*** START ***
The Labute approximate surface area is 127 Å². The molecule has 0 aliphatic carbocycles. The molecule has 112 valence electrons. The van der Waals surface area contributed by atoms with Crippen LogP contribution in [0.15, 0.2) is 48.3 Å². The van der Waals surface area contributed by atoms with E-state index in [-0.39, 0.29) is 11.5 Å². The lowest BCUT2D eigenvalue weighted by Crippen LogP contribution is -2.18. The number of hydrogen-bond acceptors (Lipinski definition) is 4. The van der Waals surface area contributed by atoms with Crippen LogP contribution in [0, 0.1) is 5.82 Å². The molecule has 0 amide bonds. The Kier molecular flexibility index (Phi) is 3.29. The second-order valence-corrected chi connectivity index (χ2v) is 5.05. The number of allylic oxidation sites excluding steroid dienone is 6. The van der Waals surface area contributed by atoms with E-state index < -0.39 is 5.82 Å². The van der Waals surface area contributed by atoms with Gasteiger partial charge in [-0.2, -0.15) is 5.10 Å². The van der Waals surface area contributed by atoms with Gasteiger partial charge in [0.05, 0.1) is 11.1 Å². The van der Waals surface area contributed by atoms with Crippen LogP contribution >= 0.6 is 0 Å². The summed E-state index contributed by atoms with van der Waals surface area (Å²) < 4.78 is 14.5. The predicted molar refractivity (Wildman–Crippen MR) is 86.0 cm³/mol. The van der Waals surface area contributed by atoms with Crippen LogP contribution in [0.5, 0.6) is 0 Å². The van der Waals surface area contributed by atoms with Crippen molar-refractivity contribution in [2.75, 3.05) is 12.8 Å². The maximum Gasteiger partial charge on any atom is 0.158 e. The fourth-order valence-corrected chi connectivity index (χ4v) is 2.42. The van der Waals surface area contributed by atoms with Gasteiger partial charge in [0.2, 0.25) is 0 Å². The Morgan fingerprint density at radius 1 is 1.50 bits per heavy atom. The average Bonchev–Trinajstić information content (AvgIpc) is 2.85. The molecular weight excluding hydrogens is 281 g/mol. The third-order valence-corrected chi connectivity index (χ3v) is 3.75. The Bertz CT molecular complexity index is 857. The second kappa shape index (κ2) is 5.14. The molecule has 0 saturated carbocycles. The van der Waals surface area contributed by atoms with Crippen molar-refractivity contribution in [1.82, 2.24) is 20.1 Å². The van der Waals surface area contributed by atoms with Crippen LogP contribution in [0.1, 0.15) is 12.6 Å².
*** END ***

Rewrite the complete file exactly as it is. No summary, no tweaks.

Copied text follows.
The Labute approximate surface area is 127 Å². The molecule has 0 aliphatic carbocycles. The molecule has 112 valence electrons. The van der Waals surface area contributed by atoms with Crippen LogP contribution in [0.15, 0.2) is 48.3 Å². The van der Waals surface area contributed by atoms with E-state index in [-0.39, 0.29) is 11.5 Å². The lowest BCUT2D eigenvalue weighted by Crippen LogP contribution is -2.18. The number of hydrogen-bond acceptors (Lipinski definition) is 4. The van der Waals surface area contributed by atoms with Crippen LogP contribution in [0, 0.1) is 5.82 Å². The molecule has 0 amide bonds. The Kier molecular flexibility index (Phi) is 3.29. The second-order valence-corrected chi connectivity index (χ2v) is 5.05. The number of allylic oxidation sites excluding steroid dienone is 6. The van der Waals surface area contributed by atoms with E-state index < -0.39 is 5.82 Å². The van der Waals surface area contributed by atoms with Gasteiger partial charge in [-0.2, -0.15) is 5.10 Å². The van der Waals surface area contributed by atoms with Gasteiger partial charge in [0.05, 0.1) is 11.1 Å². The van der Waals surface area contributed by atoms with Crippen LogP contribution >= 0.6 is 0 Å². The summed E-state index contributed by atoms with van der Waals surface area (Å²) < 4.78 is 14.5. The predicted molar refractivity (Wildman–Crippen MR) is 86.0 cm³/mol. The van der Waals surface area contributed by atoms with Crippen LogP contribution in [0.5, 0.6) is 0 Å². The van der Waals surface area contributed by atoms with Crippen molar-refractivity contribution in [2.75, 3.05) is 12.8 Å². The maximum Gasteiger partial charge on any atom is 0.158 e. The fourth-order valence-corrected chi connectivity index (χ4v) is 2.42. The van der Waals surface area contributed by atoms with Gasteiger partial charge in [0.2, 0.25) is 0 Å². The Morgan fingerprint density at radius 1 is 1.50 bits per heavy atom. The average Bonchev–Trinajstić information content (AvgIpc) is 2.85. The molecular weight excluding hydrogens is 281 g/mol. The third-order valence-corrected chi connectivity index (χ3v) is 3.75. The Bertz CT molecular complexity index is 857. The second kappa shape index (κ2) is 5.14. The molecule has 0 saturated carbocycles. The van der Waals surface area contributed by atoms with Crippen molar-refractivity contribution in [1.82, 2.24) is 20.1 Å². The van der Waals surface area contributed by atoms with Crippen LogP contribution in [0.1, 0.15) is 12.6 Å².